That will come soon enough. On this bright morning, hot sun burned the back of my neck and the maple buds were still just long-shingled shoots that had expanded but not yet burst. Moss-covered boulders hinted at the shady future, though, and between them this hillside was dotted with handfuls of lacey green leaves. Sprouting out of the center of most clusters was an arching pink stem and a scene fit for my dollhouse days. The small white flowers of Dutchman’s breeches look like puffy little short pants hung out to dry. The waistbands—actually the reflexed petal tips—are an eye-catching yellow. And each pant leg is a nectar spur, filled with energy-rich fluid.

As I admired the Dutchman’s breeches, the buzz came back. I caught a flicker of movement, too, and followed both on a zig-zag route that paused at string of flowers. When the huge bee landed on the arching stem it sank low under her weight.

Newly emerged queen bumble bees have strong legs and a long tongue that allow them to access the nectar hidden deep in Dutchman’s breeches flowers. These early flowers rely on fuzzy bumble bees for pollination—few other insects are active during cool spring days. Photo by Emily Stone.

Through the zoom on my camera, I watched as she grasped one blossom in her front feet, and then used all six legs and one or two additional flowers to gain stability. The flowers bounced and swung with her effort, but still she worked her head up into the yellow waistbands of several flowers before suddenly buzzing away clumsily like a heavily laden aircraft. She only made it as far as the next patch of floral pants. From her large size and the early date, I was confident that this was a newly emerged queen bumble bee out to gather resources for her nascent colony.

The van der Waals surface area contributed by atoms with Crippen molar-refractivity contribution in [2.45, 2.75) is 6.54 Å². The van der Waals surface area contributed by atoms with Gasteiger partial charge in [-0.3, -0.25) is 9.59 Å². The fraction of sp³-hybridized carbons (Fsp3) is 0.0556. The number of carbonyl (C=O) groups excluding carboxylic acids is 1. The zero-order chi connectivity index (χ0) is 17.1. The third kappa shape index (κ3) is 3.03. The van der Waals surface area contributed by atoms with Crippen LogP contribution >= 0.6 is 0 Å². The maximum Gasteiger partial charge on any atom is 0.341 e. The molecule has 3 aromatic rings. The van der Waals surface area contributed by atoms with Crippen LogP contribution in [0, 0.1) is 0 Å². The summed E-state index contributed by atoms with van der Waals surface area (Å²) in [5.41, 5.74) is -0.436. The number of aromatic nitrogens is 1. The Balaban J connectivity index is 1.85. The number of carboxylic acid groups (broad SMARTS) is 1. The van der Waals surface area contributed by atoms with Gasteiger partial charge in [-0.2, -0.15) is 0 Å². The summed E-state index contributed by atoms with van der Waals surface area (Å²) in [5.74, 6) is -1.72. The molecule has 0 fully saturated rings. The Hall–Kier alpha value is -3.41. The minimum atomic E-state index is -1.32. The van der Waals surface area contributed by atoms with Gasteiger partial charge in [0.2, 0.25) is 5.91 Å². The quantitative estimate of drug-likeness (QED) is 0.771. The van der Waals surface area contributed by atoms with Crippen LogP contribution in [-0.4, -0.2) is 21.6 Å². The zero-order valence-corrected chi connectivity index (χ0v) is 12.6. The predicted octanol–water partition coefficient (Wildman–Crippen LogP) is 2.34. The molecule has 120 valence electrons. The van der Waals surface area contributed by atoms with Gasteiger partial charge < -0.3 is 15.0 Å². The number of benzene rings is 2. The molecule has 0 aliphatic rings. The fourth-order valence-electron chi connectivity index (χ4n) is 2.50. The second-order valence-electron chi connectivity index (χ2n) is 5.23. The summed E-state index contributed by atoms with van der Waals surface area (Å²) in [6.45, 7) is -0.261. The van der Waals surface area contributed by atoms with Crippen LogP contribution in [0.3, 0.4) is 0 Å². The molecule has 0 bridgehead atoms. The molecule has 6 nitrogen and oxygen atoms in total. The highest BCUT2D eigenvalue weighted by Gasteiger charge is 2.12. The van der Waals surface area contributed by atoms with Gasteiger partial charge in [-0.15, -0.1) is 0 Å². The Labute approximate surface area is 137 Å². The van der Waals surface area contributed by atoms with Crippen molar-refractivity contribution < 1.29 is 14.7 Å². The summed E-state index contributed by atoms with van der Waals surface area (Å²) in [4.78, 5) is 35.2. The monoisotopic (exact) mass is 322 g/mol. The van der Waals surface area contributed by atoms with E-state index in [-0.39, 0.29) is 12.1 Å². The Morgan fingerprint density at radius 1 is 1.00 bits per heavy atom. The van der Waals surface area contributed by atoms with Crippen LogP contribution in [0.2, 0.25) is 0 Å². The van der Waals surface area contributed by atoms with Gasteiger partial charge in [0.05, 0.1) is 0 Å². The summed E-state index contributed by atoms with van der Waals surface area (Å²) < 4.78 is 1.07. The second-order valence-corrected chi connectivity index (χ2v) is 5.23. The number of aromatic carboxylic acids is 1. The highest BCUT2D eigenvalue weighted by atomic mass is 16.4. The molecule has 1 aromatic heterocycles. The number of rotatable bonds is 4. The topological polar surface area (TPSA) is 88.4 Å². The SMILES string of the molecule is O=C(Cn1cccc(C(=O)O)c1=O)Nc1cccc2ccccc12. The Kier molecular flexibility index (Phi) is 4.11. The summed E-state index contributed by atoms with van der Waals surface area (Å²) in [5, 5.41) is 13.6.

Big bees and breeches are made for each other. This queen burrowed first her tongue and then her head into the flower and angled it toward one of the nectar spurs. Throughout this process, the flower’s anthers brush pollen onto her head, thorax, and forelegs. At her next stop, some of that pollen will land on the flower’s pistil. Without this pollination service, the plant’s seeds would not be fertilized.